#   names=('python plushie', 'fluffy snake')
  #   quantity_on_hand='0'

Impact on typing

converter arguments are expected to be callable objects which accept a
unary argument and return a type compatible with the field’s annotated type.
The callable’s unary argument’s type is used as the type of the parameter in
the synthesized __init__ method.

Type-narrowing the argument type

For the purpose of deducing the type of the argument in the synthesized
__init__ method, the converter argument’s type can be “narrowed” using
the following rules:

  • If the converter is of type Any, it is assumed to be callable with a
    unary Any typed-argument.
  • All keyword-only parameters can be ignored.
  • **kwargs can be ignored.
  • *args can be ignored if any parameters precede it. Otherwise if *args
    is the only non-ignored parameter, the type it accepts for each positional
    argument is the type of the unary argument. E.g. given params
    (x: str, *args: str), *args can be ignored. However, given params
    (*args: str), the callable type can be narrowed to (__x: str, /).
  • Parameters with default values that aren’t the first parameter can be
    ignored. E.g. given params (x: str = "0", y: int = 1), parameter y can
    be ignored and the type can be assumed to be (x: str).

Type-checking the return type

The return type of the callable must be a type that’s compatible with the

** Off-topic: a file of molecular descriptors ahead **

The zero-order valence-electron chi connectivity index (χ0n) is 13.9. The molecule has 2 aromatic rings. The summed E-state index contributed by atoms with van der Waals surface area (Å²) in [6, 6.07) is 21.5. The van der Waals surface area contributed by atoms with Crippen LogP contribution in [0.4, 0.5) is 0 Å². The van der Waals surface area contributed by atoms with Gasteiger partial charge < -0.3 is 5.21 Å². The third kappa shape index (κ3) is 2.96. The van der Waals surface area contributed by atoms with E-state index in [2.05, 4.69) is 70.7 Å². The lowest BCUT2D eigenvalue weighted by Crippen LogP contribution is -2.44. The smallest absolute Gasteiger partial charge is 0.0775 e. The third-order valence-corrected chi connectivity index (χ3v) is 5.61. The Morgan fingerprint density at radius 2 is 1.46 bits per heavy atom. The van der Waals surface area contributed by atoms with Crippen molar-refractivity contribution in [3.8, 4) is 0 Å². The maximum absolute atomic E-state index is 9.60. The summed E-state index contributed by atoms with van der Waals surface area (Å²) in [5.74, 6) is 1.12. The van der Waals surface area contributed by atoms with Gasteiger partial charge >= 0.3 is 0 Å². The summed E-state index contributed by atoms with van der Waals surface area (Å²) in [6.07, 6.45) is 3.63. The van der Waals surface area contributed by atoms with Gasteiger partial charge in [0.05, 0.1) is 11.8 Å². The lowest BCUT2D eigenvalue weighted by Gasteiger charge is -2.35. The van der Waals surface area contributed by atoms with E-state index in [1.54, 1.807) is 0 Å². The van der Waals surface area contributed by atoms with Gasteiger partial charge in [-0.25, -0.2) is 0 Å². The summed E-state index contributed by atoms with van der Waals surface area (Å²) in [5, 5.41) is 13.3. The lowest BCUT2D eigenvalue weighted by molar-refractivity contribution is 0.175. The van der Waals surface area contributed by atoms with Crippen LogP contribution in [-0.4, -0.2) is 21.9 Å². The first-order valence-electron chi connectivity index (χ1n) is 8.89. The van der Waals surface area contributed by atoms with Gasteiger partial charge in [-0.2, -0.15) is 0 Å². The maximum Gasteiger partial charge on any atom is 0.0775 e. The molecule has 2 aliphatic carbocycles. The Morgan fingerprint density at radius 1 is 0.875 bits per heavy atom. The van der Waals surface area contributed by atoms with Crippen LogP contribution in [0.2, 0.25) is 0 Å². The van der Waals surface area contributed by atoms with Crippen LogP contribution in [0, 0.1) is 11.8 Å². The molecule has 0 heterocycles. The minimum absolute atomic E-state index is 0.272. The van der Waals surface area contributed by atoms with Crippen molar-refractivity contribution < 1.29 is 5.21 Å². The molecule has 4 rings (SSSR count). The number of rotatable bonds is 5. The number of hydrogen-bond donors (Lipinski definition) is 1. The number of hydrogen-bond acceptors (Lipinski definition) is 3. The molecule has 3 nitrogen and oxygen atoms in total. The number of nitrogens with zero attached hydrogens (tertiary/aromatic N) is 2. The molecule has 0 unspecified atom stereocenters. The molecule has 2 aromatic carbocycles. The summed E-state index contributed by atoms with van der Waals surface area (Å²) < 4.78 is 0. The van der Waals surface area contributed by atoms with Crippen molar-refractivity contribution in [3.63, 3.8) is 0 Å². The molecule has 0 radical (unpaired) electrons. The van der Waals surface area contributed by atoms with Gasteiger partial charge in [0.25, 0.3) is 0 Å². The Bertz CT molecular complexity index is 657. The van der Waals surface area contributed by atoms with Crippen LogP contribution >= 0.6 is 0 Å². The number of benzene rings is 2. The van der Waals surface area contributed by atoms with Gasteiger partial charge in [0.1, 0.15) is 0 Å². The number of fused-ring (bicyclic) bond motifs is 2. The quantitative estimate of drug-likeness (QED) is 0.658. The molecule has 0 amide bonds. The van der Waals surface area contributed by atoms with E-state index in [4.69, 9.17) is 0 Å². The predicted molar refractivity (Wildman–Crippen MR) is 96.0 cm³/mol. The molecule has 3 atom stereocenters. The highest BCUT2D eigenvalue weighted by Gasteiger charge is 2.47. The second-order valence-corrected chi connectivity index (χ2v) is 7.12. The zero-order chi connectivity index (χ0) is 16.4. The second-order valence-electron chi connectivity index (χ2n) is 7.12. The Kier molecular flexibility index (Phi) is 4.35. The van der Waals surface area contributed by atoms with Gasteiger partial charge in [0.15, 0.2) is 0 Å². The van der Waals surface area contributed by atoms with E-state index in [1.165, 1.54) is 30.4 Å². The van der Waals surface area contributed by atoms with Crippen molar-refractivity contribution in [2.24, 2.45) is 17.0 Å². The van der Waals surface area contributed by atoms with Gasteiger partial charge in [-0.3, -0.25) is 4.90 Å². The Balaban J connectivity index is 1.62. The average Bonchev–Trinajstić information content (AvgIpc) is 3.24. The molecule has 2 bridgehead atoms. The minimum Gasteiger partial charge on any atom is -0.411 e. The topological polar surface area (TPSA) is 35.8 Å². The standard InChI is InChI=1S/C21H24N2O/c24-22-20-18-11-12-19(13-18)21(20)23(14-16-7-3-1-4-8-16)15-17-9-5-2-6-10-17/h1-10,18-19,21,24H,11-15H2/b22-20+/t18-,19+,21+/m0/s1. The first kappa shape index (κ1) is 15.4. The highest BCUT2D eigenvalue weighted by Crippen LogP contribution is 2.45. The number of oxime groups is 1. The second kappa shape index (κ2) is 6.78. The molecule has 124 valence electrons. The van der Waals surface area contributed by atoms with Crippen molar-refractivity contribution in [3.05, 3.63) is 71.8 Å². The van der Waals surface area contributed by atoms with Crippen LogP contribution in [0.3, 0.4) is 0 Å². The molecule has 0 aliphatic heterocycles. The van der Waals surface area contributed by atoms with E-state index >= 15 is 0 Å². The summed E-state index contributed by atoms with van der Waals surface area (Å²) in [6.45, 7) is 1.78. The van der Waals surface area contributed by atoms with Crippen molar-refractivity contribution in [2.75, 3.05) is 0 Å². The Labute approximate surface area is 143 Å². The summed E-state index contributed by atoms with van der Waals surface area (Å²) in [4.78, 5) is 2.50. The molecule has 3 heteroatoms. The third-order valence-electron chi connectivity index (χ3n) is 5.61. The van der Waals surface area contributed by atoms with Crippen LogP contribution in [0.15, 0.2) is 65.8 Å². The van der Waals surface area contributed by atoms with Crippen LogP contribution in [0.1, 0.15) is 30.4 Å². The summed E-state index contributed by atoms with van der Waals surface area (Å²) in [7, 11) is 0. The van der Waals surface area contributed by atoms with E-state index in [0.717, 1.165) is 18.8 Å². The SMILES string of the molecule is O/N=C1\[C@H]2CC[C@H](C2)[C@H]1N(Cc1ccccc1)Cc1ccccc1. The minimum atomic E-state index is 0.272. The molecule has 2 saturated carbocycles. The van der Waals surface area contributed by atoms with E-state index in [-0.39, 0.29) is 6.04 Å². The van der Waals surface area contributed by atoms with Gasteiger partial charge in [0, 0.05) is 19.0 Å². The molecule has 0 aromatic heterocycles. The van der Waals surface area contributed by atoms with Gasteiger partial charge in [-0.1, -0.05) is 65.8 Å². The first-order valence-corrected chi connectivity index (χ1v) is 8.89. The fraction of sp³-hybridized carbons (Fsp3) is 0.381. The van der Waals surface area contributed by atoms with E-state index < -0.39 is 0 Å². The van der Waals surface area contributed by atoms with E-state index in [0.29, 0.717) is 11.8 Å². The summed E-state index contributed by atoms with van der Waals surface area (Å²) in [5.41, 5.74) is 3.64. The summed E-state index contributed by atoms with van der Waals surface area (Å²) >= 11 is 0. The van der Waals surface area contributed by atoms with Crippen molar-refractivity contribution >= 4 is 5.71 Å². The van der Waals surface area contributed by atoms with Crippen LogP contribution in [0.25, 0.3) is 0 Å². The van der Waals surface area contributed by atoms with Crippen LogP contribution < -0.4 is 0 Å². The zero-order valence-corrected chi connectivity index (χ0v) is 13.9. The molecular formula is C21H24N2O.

field’s declared type. This includes the field’s type exactly, but can also be
a type that’s more specialized (such as a converter returning a list[int]
for a field annotated as list, or a converter returning an int for a
field annotated as int | str).


The above rules should be applied to each @overload for overloaded
functions. If after these rules are applied an overload is invalid (either
because there is no overload that would accept a unary argument, or because
there is no overload that returns an acceptable type) it should be ignored.
If multiple overloads are valid after these rules are applied, the
type-checker can assume the converter’s unary argument type is the union of
each overload’s unary argument type. If no overloads are valid, it is a type


  # The following are valid converter types, with a comment containing the
  # synthesized __init__ argument's type.
  converter: Any  # Any
  def converter(x: int): ...  # int
  def converter(x: int | str): ...  # int | str
  def converter(x: int, y: str = "a"): ...  # int
  def converter(x: int, *args: str): ...  # int
  def converter(*args: str): ...  # str
  def converter(*args: str, x: int = 0): ...  # str

  def converter(x: int): ...  # <- valid
  def converter(x: int, y: str): ...  # <- ignored
  def converter(x: list): ... # <- valid
  def converter(x, y = ...): ... # int | list

  # The following are valid converter types for a field annotated as type `list`.
  def converter(x) -> list: ...
  def converter(x) -> Any: ...
  def converter(x) -> list[int]: ...

  def converter(x: int) -> tuple: ... # <- ignored
  def converter(x: str) -> list: ... # <- valid
  def converter(x: bytes) -> list: ... # <- valid
  def converter(x): ... # __init__ would use argument type `str | bytes`.

  # The following are invalid converter types.
  def converter(): ...
  def converter(**kwargs): ...
  def converter(x, y): ...
  def converter(*, x): ...
  def converter(*args, x): ...

  def converter(): ...
  def converter(x: int, y: str): ...
  def converter(x=..., y = ...): ...

  # The following are invalid converter types for a field annotated as type `list`.
  def converter(x) -> tuple: ...
  def converter(x) -> Sequence: ...

  def converter(x) -> tuple: ...
  def converter(x: int, y: str) -> list: ...
  def converter(x=..., y = ...): ...